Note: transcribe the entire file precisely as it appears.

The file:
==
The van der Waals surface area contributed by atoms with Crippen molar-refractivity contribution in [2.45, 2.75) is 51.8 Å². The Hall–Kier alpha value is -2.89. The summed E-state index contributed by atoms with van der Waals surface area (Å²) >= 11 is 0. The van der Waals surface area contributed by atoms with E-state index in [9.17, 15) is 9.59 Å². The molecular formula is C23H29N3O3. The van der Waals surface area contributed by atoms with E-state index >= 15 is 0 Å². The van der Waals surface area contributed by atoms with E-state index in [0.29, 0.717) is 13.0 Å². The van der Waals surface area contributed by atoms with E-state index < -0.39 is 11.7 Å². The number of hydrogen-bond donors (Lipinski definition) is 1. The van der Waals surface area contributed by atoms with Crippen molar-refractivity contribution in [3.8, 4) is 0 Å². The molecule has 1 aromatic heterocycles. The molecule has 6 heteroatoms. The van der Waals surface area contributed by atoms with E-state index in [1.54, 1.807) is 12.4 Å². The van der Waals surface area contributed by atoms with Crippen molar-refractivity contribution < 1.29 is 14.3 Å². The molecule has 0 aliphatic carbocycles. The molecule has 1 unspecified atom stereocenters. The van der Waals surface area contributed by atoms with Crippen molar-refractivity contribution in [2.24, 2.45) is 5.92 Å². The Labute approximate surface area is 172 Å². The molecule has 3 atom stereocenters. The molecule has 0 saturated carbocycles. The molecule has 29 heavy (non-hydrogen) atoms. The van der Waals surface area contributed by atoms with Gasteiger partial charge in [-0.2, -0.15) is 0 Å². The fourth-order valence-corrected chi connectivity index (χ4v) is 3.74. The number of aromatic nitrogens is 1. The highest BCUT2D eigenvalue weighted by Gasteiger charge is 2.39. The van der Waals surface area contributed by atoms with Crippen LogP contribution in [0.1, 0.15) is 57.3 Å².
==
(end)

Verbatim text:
The van der Waals surface area contributed by atoms with Crippen molar-refractivity contribution in [2.45, 2.75) is 51.8 Å². The Hall–Kier alpha value is -2.89. The summed E-state index contributed by atoms with van der Waals surface area (Å²) >= 11 is 0. The van der Waals surface area contributed by atoms with E-state index in [9.17, 15) is 9.59 Å². The molecular formula is C23H29N3O3. The van der Waals surface area contributed by atoms with E-state index >= 15 is 0 Å². The van der Waals surface area contributed by atoms with E-state index in [0.29, 0.717) is 13.0 Å². The van der Waals surface area contributed by atoms with E-state index < -0.39 is 11.7 Å². The number of hydrogen-bond donors (Lipinski definition) is 1. The van der Waals surface area contributed by atoms with Crippen molar-refractivity contribution in [3.8, 4) is 0 Å². The molecule has 1 aromatic heterocycles. The molecule has 6 heteroatoms. The van der Waals surface area contributed by atoms with E-state index in [1.54, 1.807) is 12.4 Å². The van der Waals surface area contributed by atoms with Crippen molar-refractivity contribution < 1.29 is 14.3 Å². The molecule has 0 aliphatic carbocycles. The molecule has 1 unspecified atom stereocenters. The van der Waals surface area contributed by atoms with Crippen molar-refractivity contribution in [2.24, 2.45) is 5.92 Å². The Labute approximate surface area is 172 Å². The molecule has 3 atom stereocenters. The molecule has 0 saturated carbocycles. The molecule has 29 heavy (non-hydrogen) atoms. The van der Waals surface area contributed by atoms with Gasteiger partial charge in [-0.2, -0.15) is 0 Å². The fourth-order valence-corrected chi connectivity index (χ4v) is 3.74. The number of aromatic nitrogens is 1. The highest BCUT2D eigenvalue weighted by Gasteiger charge is 2.39. The van der Waals surface area contributed by atoms with Crippen LogP contribution in [0.1, 0.15) is 57.3 Å².